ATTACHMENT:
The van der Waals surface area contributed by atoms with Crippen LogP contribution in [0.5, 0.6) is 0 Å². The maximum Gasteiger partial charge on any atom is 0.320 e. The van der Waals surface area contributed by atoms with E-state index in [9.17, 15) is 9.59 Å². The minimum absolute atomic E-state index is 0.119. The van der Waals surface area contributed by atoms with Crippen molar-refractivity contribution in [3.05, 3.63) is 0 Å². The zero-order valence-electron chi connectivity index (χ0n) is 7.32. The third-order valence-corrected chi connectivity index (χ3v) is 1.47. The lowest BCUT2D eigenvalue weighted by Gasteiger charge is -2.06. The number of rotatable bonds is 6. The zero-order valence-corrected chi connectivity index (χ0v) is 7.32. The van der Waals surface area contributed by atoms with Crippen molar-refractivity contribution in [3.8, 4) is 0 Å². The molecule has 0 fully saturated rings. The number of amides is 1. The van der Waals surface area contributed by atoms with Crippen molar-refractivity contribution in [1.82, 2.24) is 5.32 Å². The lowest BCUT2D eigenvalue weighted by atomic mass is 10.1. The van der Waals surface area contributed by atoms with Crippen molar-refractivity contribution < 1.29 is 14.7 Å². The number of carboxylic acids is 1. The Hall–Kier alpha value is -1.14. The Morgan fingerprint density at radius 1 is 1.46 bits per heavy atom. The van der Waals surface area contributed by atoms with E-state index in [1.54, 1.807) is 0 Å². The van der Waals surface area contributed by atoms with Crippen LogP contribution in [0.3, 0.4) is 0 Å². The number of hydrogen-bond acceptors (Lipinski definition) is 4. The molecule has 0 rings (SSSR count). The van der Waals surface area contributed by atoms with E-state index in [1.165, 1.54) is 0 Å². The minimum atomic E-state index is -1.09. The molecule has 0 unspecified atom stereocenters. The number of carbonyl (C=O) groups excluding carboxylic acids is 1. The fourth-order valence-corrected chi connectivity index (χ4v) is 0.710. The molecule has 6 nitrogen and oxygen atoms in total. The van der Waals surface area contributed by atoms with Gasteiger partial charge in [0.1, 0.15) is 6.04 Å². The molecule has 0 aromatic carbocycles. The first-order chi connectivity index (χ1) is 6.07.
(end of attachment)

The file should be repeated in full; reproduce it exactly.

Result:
The van der Waals surface area contributed by atoms with Crippen LogP contribution in [0.5, 0.6) is 0 Å². The maximum Gasteiger partial charge on any atom is 0.320 e. The van der Waals surface area contributed by atoms with E-state index in [9.17, 15) is 9.59 Å². The minimum absolute atomic E-state index is 0.119. The van der Waals surface area contributed by atoms with Crippen molar-refractivity contribution in [3.05, 3.63) is 0 Å². The zero-order valence-electron chi connectivity index (χ0n) is 7.32. The third-order valence-corrected chi connectivity index (χ3v) is 1.47. The lowest BCUT2D eigenvalue weighted by Gasteiger charge is -2.06. The number of rotatable bonds is 6. The zero-order valence-corrected chi connectivity index (χ0v) is 7.32. The van der Waals surface area contributed by atoms with Crippen molar-refractivity contribution in [3.8, 4) is 0 Å². The molecule has 0 fully saturated rings. The number of amides is 1. The van der Waals surface area contributed by atoms with Crippen molar-refractivity contribution in [1.82, 2.24) is 5.32 Å². The lowest BCUT2D eigenvalue weighted by atomic mass is 10.1. The van der Waals surface area contributed by atoms with Crippen molar-refractivity contribution < 1.29 is 14.7 Å². The number of carboxylic acids is 1. The Hall–Kier alpha value is -1.14. The Morgan fingerprint density at radius 1 is 1.46 bits per heavy atom. The van der Waals surface area contributed by atoms with E-state index in [1.54, 1.807) is 0 Å². The van der Waals surface area contributed by atoms with Crippen LogP contribution in [0.3, 0.4) is 0 Å². The number of hydrogen-bond acceptors (Lipinski definition) is 4. The molecule has 0 rings (SSSR count). The van der Waals surface area contributed by atoms with E-state index in [1.165, 1.54) is 0 Å². The minimum atomic E-state index is -1.09. The molecule has 0 unspecified atom stereocenters. The number of carbonyl (C=O) groups excluding carboxylic acids is 1. The fourth-order valence-corrected chi connectivity index (χ4v) is 0.710. The molecule has 6 nitrogen and oxygen atoms in total. The van der Waals surface area contributed by atoms with Gasteiger partial charge in [0.1, 0.15) is 6.04 Å². The molecule has 0 aromatic carbocycles. The first-order chi connectivity index (χ1) is 6.07.